The Minnesota, Wisconsin and Illinois departments of transportation are working with the Federal Railroad Administration, Ramsey County Regional Railroad Authority, Minnesota High Speed Rail Commission and La Crosse Area Planning Committee on the initial planning effort for the proposed TCMC project.

The 418-mile TCMC corridor connects the regions around Minneapolis and St. Paul, Milwaukee, Chicago and provides service to Red Wing and Winona in Minnesota; La Crosse, Tomah, Wisconsin Dells, Portage, Columbus and Milwaukee in Wisconsin; and Glenview in Illinois.

The TCMC corridor now is served by Amtrak's long-distance Empire Builder service that operates between Chicago, Seattle and Portland, Oregon. This service provides one trip per day in each direction.

State's switch to 'Transportation' historic, but for now, signs will still say 'Roads'

ZACH PLUHACEK - Lincoln Journal Star - June 13, 2017

Call it rebranding on a budget.

When the state Roads and Aeronautics departments officially merge to form the new Nebraska Department of Transportation next month, they plan to do so without spending an extra penny.

That means leaving outdated logos on most of the 35 buildings, 300 free-standing signs and 3,000 vehicles the Roads Department has scattered across the state.

"We're not going to rush out and change stickers on hundreds if not thousands of vehicles on day one," said state Roads Director Kyle Schneweis, who will lead the new agency. "We'll be rolling out changes to those kinds of things as needed."

The name change, which happens July 1, is historic: Nebraska's Department of Roads is the last in the nation to ditch its asphalt-centric appellation for a more-inclusive title.

Click here to read the full and related articles in the Lincoln Journal Star.

How should Nebraska spend its $11.5 million share
of the VW Environmental Mitigation Trust?

By Richard Schmeling, Director, PRN District 1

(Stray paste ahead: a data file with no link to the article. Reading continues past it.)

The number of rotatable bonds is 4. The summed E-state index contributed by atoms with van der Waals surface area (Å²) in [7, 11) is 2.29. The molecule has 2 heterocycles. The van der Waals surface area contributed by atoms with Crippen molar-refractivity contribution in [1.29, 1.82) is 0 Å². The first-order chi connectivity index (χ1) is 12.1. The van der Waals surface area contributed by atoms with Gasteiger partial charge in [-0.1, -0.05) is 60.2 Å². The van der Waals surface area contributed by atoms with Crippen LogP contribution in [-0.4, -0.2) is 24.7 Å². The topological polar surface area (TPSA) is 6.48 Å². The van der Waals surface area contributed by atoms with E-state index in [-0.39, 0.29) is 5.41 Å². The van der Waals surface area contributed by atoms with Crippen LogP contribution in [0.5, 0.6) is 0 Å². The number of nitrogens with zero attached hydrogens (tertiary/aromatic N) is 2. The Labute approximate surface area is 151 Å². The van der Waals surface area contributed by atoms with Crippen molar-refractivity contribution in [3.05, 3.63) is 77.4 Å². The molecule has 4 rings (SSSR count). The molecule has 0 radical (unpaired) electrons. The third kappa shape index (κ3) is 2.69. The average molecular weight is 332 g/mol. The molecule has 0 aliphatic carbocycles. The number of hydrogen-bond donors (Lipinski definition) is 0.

What is the VW Settlement? For nearly 500,000 model 2009 - 2016 motor vehicles, Volkswagen knowingly incorporated cheating computer systems that run emissions controls during testing, but do not run during normal vehicle operation. In 2014, an independent research study revealed that the emissions from Volkswagen cars were 15 - 40 times above the U.S. EPA compliance level. In September 2015, the U.S. EPA filed a complaint against Volkswagen, with other parties soon following suit.

Volkswagen agreed to settle by spending up to $14.7 billion for remediation of nitrous oxide (NOx) emissions. A majority of this money is going to vehicle buyback and modification programs ($10.03 billion) for affected consumers. Consumers had until September, 2016 to identify as an "eligible owner" and therefore qualify for the vehicle buyback/modifications programs.

$4.7 billion of this settlement money is going towards NOx reduction programs: the Environmental Mitigation Trust ($2.7 billion) and the ZEV Investment Commitment ($2.0 billion). The remediation programs to be funded by this money are still being planned. Advocates have a great opportunity to influence these green transportation programs to 1) make sure their states apply for the funds; and 2) ensure that the funds are spent wisely.